|Various Artists - "Blue Crush" Soundtrack|
|Music Disc Reviews Audio CD|
|Written by Dan MacIntosh|
|Tuesday, 13 August 2002|
To put it bluntly, “Blue Crush” is a movie about chick surfers, so one might rightly expect to hear plenty of songs about surfing, chicks, or even surfing chicks on its soundtrack disc. But these 11 songs end up having little at all to do with this movie’s uncomplicated plot. It is, instead, a collection of mostly emerging artists, all crammed onto one CD, and the only wave it seemingly wants to catch is a swelling upward sales curve.
A cover of Bananarama’s “Cruel Summer” by Blestenation (retitled the “Blestenation Mix” here) is about as close as this landlocked release ever gets to coastal fun-in-the-sun soundtrack music. Much like Puff Daddy (or whatever he happens to call himself these days), this hip-hop outfit mostly raps over the original British girl group recording, with little else changed of the track. Then there’s “Party Hard” by Beenie Man -- which is much more serious than fun -- that rolls to a modified reggae beat. Its subject matter is exactly what is suggested by the title, although one hardly needs surf and sand to party this hard. It would have been a far better fit as the block party anthem for an urban flick, instead.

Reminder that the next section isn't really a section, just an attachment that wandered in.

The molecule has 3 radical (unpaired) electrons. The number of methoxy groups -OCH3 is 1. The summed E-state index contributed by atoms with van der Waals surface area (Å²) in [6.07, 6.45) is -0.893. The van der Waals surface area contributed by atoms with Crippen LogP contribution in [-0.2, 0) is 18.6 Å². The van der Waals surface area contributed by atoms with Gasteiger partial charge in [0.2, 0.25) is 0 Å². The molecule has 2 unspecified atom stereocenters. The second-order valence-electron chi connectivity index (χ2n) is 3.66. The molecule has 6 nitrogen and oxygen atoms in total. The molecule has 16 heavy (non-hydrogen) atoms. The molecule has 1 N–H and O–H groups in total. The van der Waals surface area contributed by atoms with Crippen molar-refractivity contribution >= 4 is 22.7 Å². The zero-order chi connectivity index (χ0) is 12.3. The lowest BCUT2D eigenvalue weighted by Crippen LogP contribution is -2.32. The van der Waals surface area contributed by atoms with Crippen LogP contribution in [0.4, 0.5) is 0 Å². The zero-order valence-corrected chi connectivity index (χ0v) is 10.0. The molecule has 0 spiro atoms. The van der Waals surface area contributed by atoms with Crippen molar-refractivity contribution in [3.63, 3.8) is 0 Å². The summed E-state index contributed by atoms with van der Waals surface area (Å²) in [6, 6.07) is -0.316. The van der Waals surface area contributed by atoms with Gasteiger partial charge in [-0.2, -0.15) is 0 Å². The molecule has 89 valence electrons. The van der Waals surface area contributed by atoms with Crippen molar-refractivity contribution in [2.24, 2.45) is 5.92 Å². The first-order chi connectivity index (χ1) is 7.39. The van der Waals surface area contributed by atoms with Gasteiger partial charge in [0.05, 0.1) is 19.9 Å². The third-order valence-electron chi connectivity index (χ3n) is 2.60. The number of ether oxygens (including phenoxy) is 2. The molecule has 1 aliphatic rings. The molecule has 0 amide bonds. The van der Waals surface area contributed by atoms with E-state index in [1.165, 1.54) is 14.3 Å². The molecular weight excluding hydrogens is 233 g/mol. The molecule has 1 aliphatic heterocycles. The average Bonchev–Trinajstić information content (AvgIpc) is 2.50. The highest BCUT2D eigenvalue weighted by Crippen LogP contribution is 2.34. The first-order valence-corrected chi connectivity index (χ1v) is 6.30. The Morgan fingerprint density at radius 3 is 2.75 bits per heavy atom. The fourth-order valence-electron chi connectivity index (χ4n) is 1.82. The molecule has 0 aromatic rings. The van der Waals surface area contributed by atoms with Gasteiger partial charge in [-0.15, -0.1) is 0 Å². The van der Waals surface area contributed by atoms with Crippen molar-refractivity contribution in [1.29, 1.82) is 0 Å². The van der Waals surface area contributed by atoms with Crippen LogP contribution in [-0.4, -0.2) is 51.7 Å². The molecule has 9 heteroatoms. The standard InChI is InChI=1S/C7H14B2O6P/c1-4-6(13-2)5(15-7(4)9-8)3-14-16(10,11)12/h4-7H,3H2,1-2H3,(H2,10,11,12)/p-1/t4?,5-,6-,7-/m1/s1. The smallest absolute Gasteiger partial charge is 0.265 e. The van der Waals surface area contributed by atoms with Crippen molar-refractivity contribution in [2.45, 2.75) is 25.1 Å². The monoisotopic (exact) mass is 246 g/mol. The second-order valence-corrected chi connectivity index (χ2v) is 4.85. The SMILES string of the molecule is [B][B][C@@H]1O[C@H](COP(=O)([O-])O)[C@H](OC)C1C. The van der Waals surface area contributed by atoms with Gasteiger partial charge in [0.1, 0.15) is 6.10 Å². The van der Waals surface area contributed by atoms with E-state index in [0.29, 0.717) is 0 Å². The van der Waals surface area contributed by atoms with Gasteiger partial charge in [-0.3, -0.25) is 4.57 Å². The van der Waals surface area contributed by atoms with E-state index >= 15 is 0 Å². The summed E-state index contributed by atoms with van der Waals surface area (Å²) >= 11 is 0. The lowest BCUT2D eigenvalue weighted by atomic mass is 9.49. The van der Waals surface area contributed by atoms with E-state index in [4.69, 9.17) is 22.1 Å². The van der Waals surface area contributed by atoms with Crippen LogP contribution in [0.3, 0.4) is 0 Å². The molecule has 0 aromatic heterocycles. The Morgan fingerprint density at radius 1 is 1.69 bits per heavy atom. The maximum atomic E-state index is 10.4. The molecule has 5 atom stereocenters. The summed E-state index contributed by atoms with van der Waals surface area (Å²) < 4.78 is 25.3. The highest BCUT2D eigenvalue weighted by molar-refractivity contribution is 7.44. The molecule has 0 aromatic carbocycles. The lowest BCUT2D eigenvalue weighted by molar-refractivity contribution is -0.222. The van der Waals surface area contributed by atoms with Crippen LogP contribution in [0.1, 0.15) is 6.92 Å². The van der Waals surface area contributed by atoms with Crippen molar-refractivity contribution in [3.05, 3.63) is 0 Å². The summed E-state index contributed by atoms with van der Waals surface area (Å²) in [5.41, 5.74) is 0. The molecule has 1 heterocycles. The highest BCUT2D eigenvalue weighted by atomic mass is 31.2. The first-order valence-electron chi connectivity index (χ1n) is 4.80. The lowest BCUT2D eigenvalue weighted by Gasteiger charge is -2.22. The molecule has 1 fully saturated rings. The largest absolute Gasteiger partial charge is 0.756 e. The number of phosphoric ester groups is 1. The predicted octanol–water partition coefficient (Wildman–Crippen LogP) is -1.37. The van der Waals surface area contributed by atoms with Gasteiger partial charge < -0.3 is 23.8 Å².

Rather than stocking this disc with sounds that are easily categorized as obvious beach music, Blue Crush contains more than a few variations on reggae beats. Chicken’s “Big Love” is nice and smooth lovers’ reggae, while Damian Marley updates his dad’s “Could You Be Loved?” as “And Be Loved,” with samples from his father’s original as the foundations for his entreating rap.
Many musical references to old school soul also run their way through quite a few of these tracks. Nikka Costa’s “Everybody Got Their Something” is slinky funk, with a percolating, Stevie Wonder-inspired groove that is punctuated by lightly sprinkled Al Green-esque horns at track’s end. Playgroup’s “Front 2 Back (Fatboy Slim Remix)” is a direct descendant of Earth, Wind & Fire’s “Let’s Groove Tonight,” and is simply all about dancing and having fun.
Lenny Kravitz is the only big name on this collection, and his “If I Could Fall In Love” sounds like about a million other Kravitz tracks. “If Only He Could Find A New Sound” is much more like it.
A few of the remaining tracks on this disc are as severely out of place as people walking along the beach in formal attire. They include Beth Orton’s sly, come-hither vocal over slightly techno backing on “Daybreaker” and Dove’s dirge-y and ominous-sounding instrumental, “Firesuite.”
This album would have been a mildly enjoyable sampling of a few talented artists, had it not smacked so strongly of commercial tie-in. Listeners are advised to surf through these tracks -- to pick out the few good waves – and then just let the rest roll back to the bottom of the sea.